Like Jeremy, I also devote much more time to immigration (I had the "joy" of teaching my class on immigration last year a day after the first Muslim Ban was out), but another change is that I now devote a whole class to populism and its origins both on the left and the right. I also combine a discussion about Civil War monuments when discussing the New South and the rise of Jim Crow. This last year have summoned so much ways to make history present, students, from my experience seem to like it.
Welcome to H-SHGAPE, the online forum of the Society for Historians of the Gilded Age and Progressive Era and one of the founding networks on H-NET. H-SHGAPE seeks to encourage the study of the Gilded Age and Progressive Era through its network and online resources.
H-SHGAPE was originally developed and maintained by Dr. Patrick Reagan, who deserves credit for assembling its wealth of information. Thanks are also due to Dr. Katherine Osburn (Editor-in-Chief, 2000-2016) and to the numerous GAPE scholars whose contributions in the form of syllabi, bibliographies, essays, and reviews make H-SHGAPE an invaluable resource for students and teachers.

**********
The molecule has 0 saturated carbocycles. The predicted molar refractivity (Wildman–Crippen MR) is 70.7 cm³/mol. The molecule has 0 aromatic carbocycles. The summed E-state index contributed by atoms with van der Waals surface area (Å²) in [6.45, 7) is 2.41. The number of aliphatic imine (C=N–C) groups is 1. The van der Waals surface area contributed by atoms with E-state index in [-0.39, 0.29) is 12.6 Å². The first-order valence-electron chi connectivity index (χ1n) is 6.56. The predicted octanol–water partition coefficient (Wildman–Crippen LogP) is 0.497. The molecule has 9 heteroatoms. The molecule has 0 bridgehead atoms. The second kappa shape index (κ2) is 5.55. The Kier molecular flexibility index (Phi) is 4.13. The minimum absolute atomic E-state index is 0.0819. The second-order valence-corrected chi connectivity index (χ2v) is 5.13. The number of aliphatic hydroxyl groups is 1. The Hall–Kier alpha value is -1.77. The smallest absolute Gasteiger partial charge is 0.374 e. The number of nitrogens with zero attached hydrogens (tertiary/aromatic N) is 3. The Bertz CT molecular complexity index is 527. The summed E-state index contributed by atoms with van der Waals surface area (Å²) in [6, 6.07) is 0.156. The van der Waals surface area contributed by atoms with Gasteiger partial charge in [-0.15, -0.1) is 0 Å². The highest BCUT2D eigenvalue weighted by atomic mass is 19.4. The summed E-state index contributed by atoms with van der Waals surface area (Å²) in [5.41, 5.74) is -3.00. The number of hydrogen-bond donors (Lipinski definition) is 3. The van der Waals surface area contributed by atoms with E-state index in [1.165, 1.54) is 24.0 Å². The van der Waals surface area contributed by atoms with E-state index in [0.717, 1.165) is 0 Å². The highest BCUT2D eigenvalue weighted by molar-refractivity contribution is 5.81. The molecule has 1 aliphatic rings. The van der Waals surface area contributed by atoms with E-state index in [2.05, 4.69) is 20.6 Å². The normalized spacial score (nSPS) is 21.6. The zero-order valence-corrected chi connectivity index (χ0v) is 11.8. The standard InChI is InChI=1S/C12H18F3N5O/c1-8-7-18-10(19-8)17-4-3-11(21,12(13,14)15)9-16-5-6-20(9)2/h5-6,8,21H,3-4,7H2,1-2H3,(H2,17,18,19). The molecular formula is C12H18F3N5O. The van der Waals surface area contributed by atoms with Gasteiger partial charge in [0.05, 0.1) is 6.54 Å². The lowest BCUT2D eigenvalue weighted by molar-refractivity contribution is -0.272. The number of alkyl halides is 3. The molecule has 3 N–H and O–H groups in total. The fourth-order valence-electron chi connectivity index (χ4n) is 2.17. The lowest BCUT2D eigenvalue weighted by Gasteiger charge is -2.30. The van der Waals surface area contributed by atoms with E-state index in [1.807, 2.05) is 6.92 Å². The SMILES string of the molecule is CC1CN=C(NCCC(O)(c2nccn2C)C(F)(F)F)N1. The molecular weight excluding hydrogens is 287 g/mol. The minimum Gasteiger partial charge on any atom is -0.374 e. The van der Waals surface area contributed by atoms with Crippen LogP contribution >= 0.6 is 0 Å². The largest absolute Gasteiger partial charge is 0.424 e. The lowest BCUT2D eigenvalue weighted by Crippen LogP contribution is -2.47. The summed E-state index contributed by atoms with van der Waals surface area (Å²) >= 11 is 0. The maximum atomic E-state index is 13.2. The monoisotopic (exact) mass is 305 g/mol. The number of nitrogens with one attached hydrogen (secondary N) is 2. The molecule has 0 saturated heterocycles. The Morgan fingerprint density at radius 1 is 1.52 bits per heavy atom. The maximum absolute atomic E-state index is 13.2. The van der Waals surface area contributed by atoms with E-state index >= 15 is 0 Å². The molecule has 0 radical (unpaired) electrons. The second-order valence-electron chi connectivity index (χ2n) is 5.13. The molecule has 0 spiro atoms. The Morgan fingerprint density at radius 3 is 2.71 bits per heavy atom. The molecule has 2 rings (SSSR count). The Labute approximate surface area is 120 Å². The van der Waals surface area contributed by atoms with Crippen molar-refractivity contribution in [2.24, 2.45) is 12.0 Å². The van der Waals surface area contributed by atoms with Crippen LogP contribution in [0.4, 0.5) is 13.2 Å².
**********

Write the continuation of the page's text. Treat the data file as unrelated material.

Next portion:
I have started teaching the Progressive Era with a more clear connection to the backlash of the 1920s and Harding's call for a "Return to Normalcy" and his slogan America First. I found myself emphasizing these types of push-back, trying to use the ebb-and-flow of American history that we're all familiar with to perhaps give students some type of perspective about what changes we're going through now.
I developed a new course on the Lost Cause with emphasis on GAPE for the Honors College of my university.
Probably the biggest way I've changed the GAPE portion of my survey course since the 2016 election is that I've changed the way I cover immigration. I think students need to understand that current attitudes toward "undesirable" immigrants have a long and important history. It's also sometimes easier for students to place those arguments in their proper context when they come out of the mouths of people over a century ago instead of contemporary politicians.
Welcome to H-SHGAPE's Question of the Week! Each Wednesday, the list editors will ask a question about the Gilded Age and Progressive Era that we hope will provoke lively discussion. We encourage you to share your thoughts by typing in the "Post a Reply" box below the original post, or, if you're getting this by email, by clicking on the "Read More or Reply" link. Please include your name and affiliation in your responses.